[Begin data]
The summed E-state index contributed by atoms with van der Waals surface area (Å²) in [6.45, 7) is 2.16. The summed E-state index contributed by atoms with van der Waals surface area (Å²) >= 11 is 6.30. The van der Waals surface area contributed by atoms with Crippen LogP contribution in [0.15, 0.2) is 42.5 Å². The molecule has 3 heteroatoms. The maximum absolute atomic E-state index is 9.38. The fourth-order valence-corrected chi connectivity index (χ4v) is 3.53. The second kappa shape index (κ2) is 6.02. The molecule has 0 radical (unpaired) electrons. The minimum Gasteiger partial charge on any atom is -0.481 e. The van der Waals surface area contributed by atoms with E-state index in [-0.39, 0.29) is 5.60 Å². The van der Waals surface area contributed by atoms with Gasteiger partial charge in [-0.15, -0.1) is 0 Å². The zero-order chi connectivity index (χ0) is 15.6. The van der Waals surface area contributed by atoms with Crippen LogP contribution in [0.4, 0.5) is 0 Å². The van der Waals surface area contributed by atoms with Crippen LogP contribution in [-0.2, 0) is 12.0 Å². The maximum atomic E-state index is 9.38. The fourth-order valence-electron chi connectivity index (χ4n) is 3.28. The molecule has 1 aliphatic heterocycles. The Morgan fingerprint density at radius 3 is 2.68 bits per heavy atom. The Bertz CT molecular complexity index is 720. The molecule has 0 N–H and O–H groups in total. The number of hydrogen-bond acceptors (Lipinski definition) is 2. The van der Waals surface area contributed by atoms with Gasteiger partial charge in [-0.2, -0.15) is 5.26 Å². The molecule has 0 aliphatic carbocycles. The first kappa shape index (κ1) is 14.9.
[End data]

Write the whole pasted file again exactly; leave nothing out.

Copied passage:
The summed E-state index contributed by atoms with van der Waals surface area (Å²) in [6.45, 7) is 2.16. The summed E-state index contributed by atoms with van der Waals surface area (Å²) >= 11 is 6.30. The van der Waals surface area contributed by atoms with Crippen LogP contribution in [0.15, 0.2) is 42.5 Å². The molecule has 3 heteroatoms. The maximum absolute atomic E-state index is 9.38. The fourth-order valence-corrected chi connectivity index (χ4v) is 3.53. The second kappa shape index (κ2) is 6.02. The molecule has 0 radical (unpaired) electrons. The minimum Gasteiger partial charge on any atom is -0.481 e. The van der Waals surface area contributed by atoms with E-state index in [-0.39, 0.29) is 5.60 Å². The van der Waals surface area contributed by atoms with Gasteiger partial charge in [-0.15, -0.1) is 0 Å². The zero-order chi connectivity index (χ0) is 15.6. The van der Waals surface area contributed by atoms with Crippen LogP contribution in [0.4, 0.5) is 0 Å². The van der Waals surface area contributed by atoms with Crippen LogP contribution in [-0.2, 0) is 12.0 Å². The maximum atomic E-state index is 9.38. The fourth-order valence-electron chi connectivity index (χ4n) is 3.28. The molecule has 1 aliphatic heterocycles. The Morgan fingerprint density at radius 3 is 2.68 bits per heavy atom. The Bertz CT molecular complexity index is 720. The molecule has 0 N–H and O–H groups in total. The number of hydrogen-bond acceptors (Lipinski definition) is 2. The van der Waals surface area contributed by atoms with Gasteiger partial charge in [-0.2, -0.15) is 5.26 Å². The molecule has 0 aliphatic carbocycles. The first kappa shape index (κ1) is 14.9.